Comment: Li’s synthesis of Chinese aesthetic thought from ancient to early modern times. Li incorporates pre-Confucian, Confucian, Daoist, and Chan Buddhist ideas to discuss art and the central role of aesthetics in Chinese culture and philosophy. Government, self-cultivation and realization, and ethics are all approached here as aesthetic activities. This text is well-suited to an aesthetics or Chinese philosophy course in which there is some introduction to key philosophical concepts from Chinese philosophy. It provides excellent material for cross-cultural aesthetics.

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Man, Eva Kit Wah, , . Female bodily aesthetics, politics, and feminine ideals of beauty in China
2000, In Beauty Matters, Peg Zeglin Brand (ed.), Indiana University Press, p169-196.
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Abstract: A long and scholarly piece by Eva Kitt Wah Man covers the history of Chinese conventions governing female ‘beauty’ from Confucius through Maoism to the present day. Classical manuals provide highly specific requirements forc ourtesans and concubines. The shrunken, pulpy appendages produced by foot-binding practiceswere regarded as the most sexually stimulating features of the female body. In 1949, following the inauguration of the Communist regime, women were expected to shun ornament and make-up, to have short hair, wear party uniforms, and to look as much like men as possible. The ideal for the contemporary Chinese woman is quite a lot like the ideal for the courtesan of tradition, but the de-tails are drawn from western fashion magazines. Wah believes that such liberation, although it has its advantages, is mainly nominal and fosters confusion. She writes: ‘Although Chinese women today are developing new self-confidence, they do not seem to be aware of the fact that one can be-come a slave of the fashion industry, which merely repeats the bodily constraints of past times in a new form’ (p. 194). [review by Mary Mothersill, 2001 – Journal of Aesthetics and Art Criticism 59 (2):211-214.] Feminist Review volume 75, pages145-147, 2003)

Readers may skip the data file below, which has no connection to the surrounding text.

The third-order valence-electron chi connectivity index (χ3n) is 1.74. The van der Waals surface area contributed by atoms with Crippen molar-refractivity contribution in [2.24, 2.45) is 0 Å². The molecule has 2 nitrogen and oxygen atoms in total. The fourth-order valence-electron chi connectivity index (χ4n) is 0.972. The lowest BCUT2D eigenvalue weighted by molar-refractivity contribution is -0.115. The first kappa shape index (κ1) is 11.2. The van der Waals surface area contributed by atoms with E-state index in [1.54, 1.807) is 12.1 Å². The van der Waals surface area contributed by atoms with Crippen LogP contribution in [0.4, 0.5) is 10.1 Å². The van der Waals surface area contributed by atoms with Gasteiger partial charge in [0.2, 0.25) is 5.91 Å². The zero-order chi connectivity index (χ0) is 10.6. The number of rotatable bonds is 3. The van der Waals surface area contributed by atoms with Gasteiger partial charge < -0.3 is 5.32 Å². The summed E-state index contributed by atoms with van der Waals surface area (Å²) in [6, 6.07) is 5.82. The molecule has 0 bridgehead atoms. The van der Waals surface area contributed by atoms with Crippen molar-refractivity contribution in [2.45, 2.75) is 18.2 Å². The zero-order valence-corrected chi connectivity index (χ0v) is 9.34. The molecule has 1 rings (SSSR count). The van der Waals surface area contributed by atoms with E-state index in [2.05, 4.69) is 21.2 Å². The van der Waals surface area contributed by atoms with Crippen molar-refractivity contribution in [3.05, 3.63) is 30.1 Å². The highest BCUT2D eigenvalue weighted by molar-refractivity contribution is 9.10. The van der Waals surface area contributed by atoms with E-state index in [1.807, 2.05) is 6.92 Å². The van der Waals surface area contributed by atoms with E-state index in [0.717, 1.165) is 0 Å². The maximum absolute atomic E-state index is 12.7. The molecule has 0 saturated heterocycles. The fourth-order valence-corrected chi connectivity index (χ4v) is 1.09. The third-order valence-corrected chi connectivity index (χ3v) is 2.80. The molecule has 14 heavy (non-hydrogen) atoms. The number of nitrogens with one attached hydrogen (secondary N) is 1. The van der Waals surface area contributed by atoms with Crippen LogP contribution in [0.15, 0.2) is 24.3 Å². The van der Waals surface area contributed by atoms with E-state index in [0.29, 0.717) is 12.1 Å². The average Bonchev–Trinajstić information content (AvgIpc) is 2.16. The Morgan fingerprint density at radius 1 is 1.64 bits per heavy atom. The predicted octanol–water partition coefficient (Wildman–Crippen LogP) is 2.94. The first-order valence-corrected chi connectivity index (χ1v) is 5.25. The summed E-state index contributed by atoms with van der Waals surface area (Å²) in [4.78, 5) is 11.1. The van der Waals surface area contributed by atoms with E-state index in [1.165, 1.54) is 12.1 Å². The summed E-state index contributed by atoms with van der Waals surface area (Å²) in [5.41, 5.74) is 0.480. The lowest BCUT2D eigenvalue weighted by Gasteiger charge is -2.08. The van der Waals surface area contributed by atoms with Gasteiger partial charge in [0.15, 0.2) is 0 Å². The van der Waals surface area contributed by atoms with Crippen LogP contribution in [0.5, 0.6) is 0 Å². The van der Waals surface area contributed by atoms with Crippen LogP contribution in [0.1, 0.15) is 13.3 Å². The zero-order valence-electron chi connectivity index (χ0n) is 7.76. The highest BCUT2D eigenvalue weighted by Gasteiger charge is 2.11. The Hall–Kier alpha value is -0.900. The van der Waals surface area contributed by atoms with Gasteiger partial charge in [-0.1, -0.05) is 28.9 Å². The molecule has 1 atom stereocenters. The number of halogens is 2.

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Peng Feng, , . Li Yu’s Theory of Drama: A Moderate Moralism
2016, Philosophy East and West 66(1): 73-91.
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Abstract: This essay presents an interpretation of Li Yu’s theory of drama that takes it to be a moderate moralism that is different from Confucian radical moralism, Daoist radical autonomism, and the moderate autonomism of fiction. In addition to practical considerations, Li Yu’s moderate moralism of drama is based on his awareness of the ontological difference between drama and music, poetry, and fiction. Drama was seen by Li Yu as a synthetic art that includes music, poetry, and fiction. If radical autonomism is appropriate for the evaluation of music, radical moralism for poetry and prose, and moderate autonomism for fiction, then moderate moralism would be most appropriate in the evaluation of drama.

Comment: Peng gives an account of the development of Chinese drama according to a contrast between Confucian moralism, in which morality controls aesthetics, and Daoist autonomism, in which aesthetics are autonomous from morality. He argues for an understanding of Li Yu’s theory of drama as a moderate moralism that evaluates drama according to a possible, yet contingent and unnecessary relation between moral and aesthetic virtue. This text is appropriate for a course on aesthetics and/or Chinese philosophy. It is particularly useful in discussions of the relationship between ethics and aesthetics.

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Wang Bi, , . Clarifying the Images (Ming xiang)
2004, In Richard John Lynn (ed.). The Classic of Changes: A New Translation of the I Ching as Interpreted by Wang Bi.
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Summary: From Wang Bi’s (226-249) seminal commentary on the Yi Jing (I Ching) or Classic of Changes. Bi catalogues and explains the relationship between images, ideas, language, and meaning. A key text that continues to be of importance in Chinese aesthetics, philosophy of language, and hermeneutics.

Comment: This text requires a basic understanding of early Chinese philosophy. It would be appropriate in an advanced undergraduate or graduate seminar on Chinese philosophy and/or aesthetics.

Related reading:

  • Ch. 26 of the Zhuangzi in Chuang-Tzu: The Inner Chapters. A.C. Graham, trans. Indianapolis, Hackett Publishing Company, Inc., 2001.